Vayland Rd.

[a recap of the first bit]
I remember a time when I was very young, riding in a car with green, leathery seats that got very hot when the sun shone on them in the summer. The car was green as well, although a different shade, and it seems to the me of my memories that most of the cars back then were that color. It was a popular trend I suppose, or maybe my child’s perception was skewed.
At any rate, there were several undisputed facts; the car was green, the seats were green, it was summer, the sun was hot, and the seats were hotter. We had the windows open to let the air in and my mother was driving us to town on an errand.
The road was a winding black hardtop that looked down into sharp ravines between the hills — drops that seemed (to me) to go down and down farther than anything in the whole world. I would look down and out from the tiny back windows of the two door and think about what it would be like to go sailing off the road and into the ravines, tumbling over and over and finally exploding at the bottom, like on TV. (We lived a long way from town and when it was only you and a younger sister for a playmate and no one else for five miles, you learned to entertain yourself.)
So, with the sun beating down and my boredom rising, if I saw a goblin shambling along the bottom of a ravine with an old and rusted sword across his back like the yoke of a wagon, I didn’t bother mentioning it to my mother. Even at that age, I assumed I’d imagined it.
I believed that for the next 28 years.

~ The Call ~
My cell phone rang, the screen showing Out of Area instead of a number. I answered with an abrupt “this is Sean”, which usually clears up wrong-numbers in a hurry.
“Hey bud, how’re you doing?” My mother was only person in the world that called me ‘bud’, among other things, a lukewarm leftover from my pre-teen years that she tended to drag out when she was feeling down.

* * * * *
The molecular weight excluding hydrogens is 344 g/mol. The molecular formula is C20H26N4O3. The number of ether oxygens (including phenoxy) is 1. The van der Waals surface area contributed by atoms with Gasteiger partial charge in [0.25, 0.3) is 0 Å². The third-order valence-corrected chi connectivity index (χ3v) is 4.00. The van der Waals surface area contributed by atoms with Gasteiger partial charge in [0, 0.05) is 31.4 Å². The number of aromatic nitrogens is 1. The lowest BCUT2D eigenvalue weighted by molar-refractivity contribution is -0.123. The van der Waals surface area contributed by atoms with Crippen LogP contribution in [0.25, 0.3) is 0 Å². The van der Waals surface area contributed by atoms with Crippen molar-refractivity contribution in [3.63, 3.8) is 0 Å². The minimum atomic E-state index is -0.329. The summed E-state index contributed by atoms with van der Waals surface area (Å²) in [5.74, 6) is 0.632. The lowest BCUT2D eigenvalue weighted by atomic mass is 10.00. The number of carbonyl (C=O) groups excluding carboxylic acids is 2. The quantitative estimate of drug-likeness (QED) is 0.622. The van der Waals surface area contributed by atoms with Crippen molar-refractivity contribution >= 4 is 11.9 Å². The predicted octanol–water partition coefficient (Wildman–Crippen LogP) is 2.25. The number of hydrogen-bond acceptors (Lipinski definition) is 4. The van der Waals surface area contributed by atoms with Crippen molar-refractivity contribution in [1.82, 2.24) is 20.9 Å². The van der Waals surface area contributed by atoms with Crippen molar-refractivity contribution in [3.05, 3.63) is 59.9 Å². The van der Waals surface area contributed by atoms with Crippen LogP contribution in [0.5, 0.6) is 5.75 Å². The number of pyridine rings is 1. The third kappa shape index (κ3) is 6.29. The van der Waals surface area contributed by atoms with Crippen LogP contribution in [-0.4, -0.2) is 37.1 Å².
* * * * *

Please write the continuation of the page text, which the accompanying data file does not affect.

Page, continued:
“Hey, I’m good. What’s up? Something wrong?”
“Oh, you know…” Her voice wavered a little bit almost immediately and I knew it was going to be bad. “It’s been a little crazy here for the last couple of days.”
“What’s going on?” I didn’t try to keep the frown out of my voice; it wouldn’t make her feel any better if I did.
“Well, we can’t seem to track down your dad.”
I glanced around me to see if I was standing in the shadow of a building. “I lost you on that for a second. You can’t seem to track down Dad’s what?”
“No, we can’t find him.” I could hear her set something metal down on something solid. She was wandering around her kitchen, fiddling with things. “It’s been two days.”
My frown had deepened. “You… I don’t understand what you’re telling me. Is he traveling?”
“No, he’s been home for a couple weeks.”
“Did … what happened? Did you get in a fight or something?” It sounded surreal even while I was saying it.
No, of course not.” She, the happily-married, properly-raised, Midwestern wife, sounded vaguely insulted by the idea. “I went to bed a few nights ago and your dad stayed up watching TV. When I got up the next morning he wasn’t in the house. I thought he’d gotten up and gone out to get some work done before it got hot.” Before the sun came up, more likely, I thought. “But he wasn’t out in the machine shed.” Her voice started to crack around the edges. “I know it’s a long ways, but can you come home? Everything’s just so strange.”
I couldn’t seem to hear her clearly; my ears were ringing and everything around me seemed have had the color washed out of it. So strange? What does that mean, Mom? I shook my head and tried to think. It remained quiet on the other end of the line.
“I’ll be there tomorrow afternoon.”
“Are you sure?”
“Yes.” I made sure not to hesitate in my reply.
“Where should we pick you up?”
“I’m driving out.”
“Oh honey, you can’t.”
“It’s the only way I can.”
“But it’s such a long ways.”
“Yeah,” I said, “it is.” I checked my watch “I’ll call later. Be careful.” I finished, and ended the conversation wondering why I’d said it.
Several hours later, filling a single suitcase and leaving messages with various people about an unspecified family emergency, I still didn’t know.